Google has launched its long awaited Google Fiber project in Kansas City, offering a broadband service that it says is 100 times faster than the average speed currently available in the US. It has also launched an interactive TV service dubbed Google Fiber TV.
While the service is already available, customers in the catchment area are required to preregister by 9 September. Google is asking people to encourage their neighbours to sign up as only once each area, dubbed a Fibrehood, has enough people interested will it then make one of three packages available to customers. Each package has a $300 ‘construction fee’ to connect the fibre service to the house, but Google said it would waive this to those who initially sign up to one of the two monthly fee-paying services.
For $120 a month on a two-year contract, customers will get a Network Box with wifi and four Gigabit Ethernet ports, to deliver the 1Gb/sec download and upload speeds, and a TV service via a Google Fiber box that will offer a wide range of HD channels with the ability to record up to eight channels at once. A two terabyte network storage box is provided as well as access to one terabyte of Google Drive storage. Google is also throwing in its new Nexus 7 tablet as a remote control device for the service.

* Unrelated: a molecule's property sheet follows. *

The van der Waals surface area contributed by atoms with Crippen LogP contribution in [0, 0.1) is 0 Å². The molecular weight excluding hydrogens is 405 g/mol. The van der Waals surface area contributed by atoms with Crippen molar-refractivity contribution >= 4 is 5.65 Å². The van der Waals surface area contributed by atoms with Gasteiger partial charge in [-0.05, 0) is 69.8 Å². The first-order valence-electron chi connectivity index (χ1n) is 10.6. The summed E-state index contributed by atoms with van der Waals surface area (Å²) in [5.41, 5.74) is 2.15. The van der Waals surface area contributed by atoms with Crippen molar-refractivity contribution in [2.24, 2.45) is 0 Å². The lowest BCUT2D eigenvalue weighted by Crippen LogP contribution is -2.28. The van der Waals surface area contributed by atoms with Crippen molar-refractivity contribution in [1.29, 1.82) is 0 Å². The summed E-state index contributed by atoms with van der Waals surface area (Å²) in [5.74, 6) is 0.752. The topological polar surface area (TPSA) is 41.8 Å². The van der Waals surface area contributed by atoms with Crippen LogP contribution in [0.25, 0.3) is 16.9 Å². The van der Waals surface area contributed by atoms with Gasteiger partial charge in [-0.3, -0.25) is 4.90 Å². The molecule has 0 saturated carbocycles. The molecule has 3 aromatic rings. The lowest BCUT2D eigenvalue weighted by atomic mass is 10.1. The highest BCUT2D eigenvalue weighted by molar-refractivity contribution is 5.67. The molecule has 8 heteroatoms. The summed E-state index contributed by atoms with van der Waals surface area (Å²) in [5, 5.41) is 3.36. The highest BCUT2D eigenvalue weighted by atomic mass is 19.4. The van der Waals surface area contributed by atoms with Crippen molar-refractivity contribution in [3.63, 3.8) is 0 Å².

Customers who want a broadband-only service will get the network box for $70 a month and the Google Drive storage.
The third package will require payment of the $300 fee, but will guarantee free internet access for seven years via the provided Network box, though only at speeds of 5Mbps download and 1Mbps upload, with no data caps.
The search and advertising company intimated that once it had enough customers signed up it would also hook up schools, libraries, government offices, and other publicly accessed buildings to the fibre network.
To encourage people to sign up, Google has opened a Fiber Space in Kansas City for locals to come and try Google Fiber first hand to see if they like the look of 1Gb internet.
At the launch, Milo Medin, vice president of access services for Google said that over the past decade internet speeds have stagnated. “The access network hasn’t kept up with the rest of the network. It’s great that thing have gotten a little faster but we can do better. You know what, we can do a lot better.”
At the Broadband World Summit in Amsterdam last year, Google’s head of fibre access, Kevin Lo, faced down criticism of Google’s obsession with Fibre from Australian shadow minister for communications and broadband, Malcolm Turnball. “We believe that we are on the right side of history,” Lo said. “If you put a gigabit in people’s homes they will be inspired to find new ways to use it. We have no idea why you need a gigabit today, but when we all had dial up you could not possibly imagine watching video over them. It’s not about doing email faster, it’s about doing those new things that you don’t do today.”